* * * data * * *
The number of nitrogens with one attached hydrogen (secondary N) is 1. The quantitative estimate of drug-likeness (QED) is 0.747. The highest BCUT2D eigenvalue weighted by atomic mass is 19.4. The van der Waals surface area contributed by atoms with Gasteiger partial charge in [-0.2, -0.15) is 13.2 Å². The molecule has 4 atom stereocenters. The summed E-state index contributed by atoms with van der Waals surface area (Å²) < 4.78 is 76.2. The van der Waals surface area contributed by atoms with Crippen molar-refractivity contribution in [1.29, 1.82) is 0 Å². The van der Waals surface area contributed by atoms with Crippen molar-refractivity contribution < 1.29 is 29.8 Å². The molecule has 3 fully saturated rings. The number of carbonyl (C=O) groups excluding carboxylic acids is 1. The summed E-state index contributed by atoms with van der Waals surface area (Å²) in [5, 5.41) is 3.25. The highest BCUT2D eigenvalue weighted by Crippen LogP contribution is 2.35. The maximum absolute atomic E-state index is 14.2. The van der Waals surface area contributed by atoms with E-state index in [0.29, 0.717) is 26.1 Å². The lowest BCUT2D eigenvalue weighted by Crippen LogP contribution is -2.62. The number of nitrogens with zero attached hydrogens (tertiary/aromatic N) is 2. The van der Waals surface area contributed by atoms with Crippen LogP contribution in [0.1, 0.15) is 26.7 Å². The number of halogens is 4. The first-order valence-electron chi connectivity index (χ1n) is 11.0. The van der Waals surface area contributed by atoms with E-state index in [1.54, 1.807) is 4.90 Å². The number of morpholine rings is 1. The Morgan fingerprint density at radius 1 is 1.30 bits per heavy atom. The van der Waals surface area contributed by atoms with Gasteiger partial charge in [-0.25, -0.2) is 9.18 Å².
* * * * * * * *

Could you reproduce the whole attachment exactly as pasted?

The number of nitrogens with one attached hydrogen (secondary N) is 1. The quantitative estimate of drug-likeness (QED) is 0.747. The highest BCUT2D eigenvalue weighted by atomic mass is 19.4. The van der Waals surface area contributed by atoms with Gasteiger partial charge in [-0.2, -0.15) is 13.2 Å². The molecule has 4 atom stereocenters. The summed E-state index contributed by atoms with van der Waals surface area (Å²) < 4.78 is 76.2. The van der Waals surface area contributed by atoms with Crippen molar-refractivity contribution in [1.29, 1.82) is 0 Å². The van der Waals surface area contributed by atoms with Crippen molar-refractivity contribution < 1.29 is 29.8 Å². The molecule has 3 fully saturated rings. The number of carbonyl (C=O) groups excluding carboxylic acids is 1. The summed E-state index contributed by atoms with van der Waals surface area (Å²) in [5, 5.41) is 3.25. The highest BCUT2D eigenvalue weighted by Crippen LogP contribution is 2.35. The maximum absolute atomic E-state index is 14.2. The van der Waals surface area contributed by atoms with E-state index in [0.29, 0.717) is 26.1 Å². The lowest BCUT2D eigenvalue weighted by Crippen LogP contribution is -2.62. The number of nitrogens with zero attached hydrogens (tertiary/aromatic N) is 2. The van der Waals surface area contributed by atoms with Crippen LogP contribution in [0.1, 0.15) is 26.7 Å². The number of halogens is 4. The first-order valence-electron chi connectivity index (χ1n) is 11.0. The van der Waals surface area contributed by atoms with E-state index in [1.54, 1.807) is 4.90 Å². The number of morpholine rings is 1. The Morgan fingerprint density at radius 1 is 1.30 bits per heavy atom. The van der Waals surface area contributed by atoms with Gasteiger partial charge in [-0.25, -0.2) is 9.18 Å².